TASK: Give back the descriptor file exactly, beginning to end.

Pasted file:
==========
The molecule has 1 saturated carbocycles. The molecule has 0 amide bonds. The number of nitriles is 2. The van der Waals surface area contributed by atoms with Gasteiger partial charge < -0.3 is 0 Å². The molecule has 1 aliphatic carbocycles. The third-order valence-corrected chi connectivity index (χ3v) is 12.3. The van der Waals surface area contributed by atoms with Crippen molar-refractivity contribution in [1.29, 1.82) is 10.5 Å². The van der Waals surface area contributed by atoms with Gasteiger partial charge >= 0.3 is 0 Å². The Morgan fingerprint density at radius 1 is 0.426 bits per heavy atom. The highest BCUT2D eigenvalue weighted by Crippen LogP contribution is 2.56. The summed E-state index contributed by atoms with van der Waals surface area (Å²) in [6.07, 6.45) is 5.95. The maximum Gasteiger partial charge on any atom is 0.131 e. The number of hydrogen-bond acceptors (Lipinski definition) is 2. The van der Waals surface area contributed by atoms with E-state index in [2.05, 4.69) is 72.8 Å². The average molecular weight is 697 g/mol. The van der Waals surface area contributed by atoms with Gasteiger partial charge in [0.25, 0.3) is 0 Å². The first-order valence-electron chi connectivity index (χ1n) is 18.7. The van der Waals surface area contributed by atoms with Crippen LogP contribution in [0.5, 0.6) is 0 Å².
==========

The molecule has 1 saturated carbocycles. The molecule has 0 amide bonds. The number of nitriles is 2. The van der Waals surface area contributed by atoms with Gasteiger partial charge < -0.3 is 0 Å². The molecule has 1 aliphatic carbocycles. The third-order valence-corrected chi connectivity index (χ3v) is 12.3. The van der Waals surface area contributed by atoms with Crippen molar-refractivity contribution in [1.29, 1.82) is 10.5 Å². The van der Waals surface area contributed by atoms with Gasteiger partial charge >= 0.3 is 0 Å². The Morgan fingerprint density at radius 1 is 0.426 bits per heavy atom. The highest BCUT2D eigenvalue weighted by Crippen LogP contribution is 2.56. The summed E-state index contributed by atoms with van der Waals surface area (Å²) in [6.07, 6.45) is 5.95. The maximum Gasteiger partial charge on any atom is 0.131 e. The number of hydrogen-bond acceptors (Lipinski definition) is 2. The van der Waals surface area contributed by atoms with E-state index in [2.05, 4.69) is 72.8 Å². The average molecular weight is 697 g/mol. The van der Waals surface area contributed by atoms with Gasteiger partial charge in [0.25, 0.3) is 0 Å². The first-order valence-electron chi connectivity index (χ1n) is 18.7. The van der Waals surface area contributed by atoms with Crippen LogP contribution in [0.5, 0.6) is 0 Å².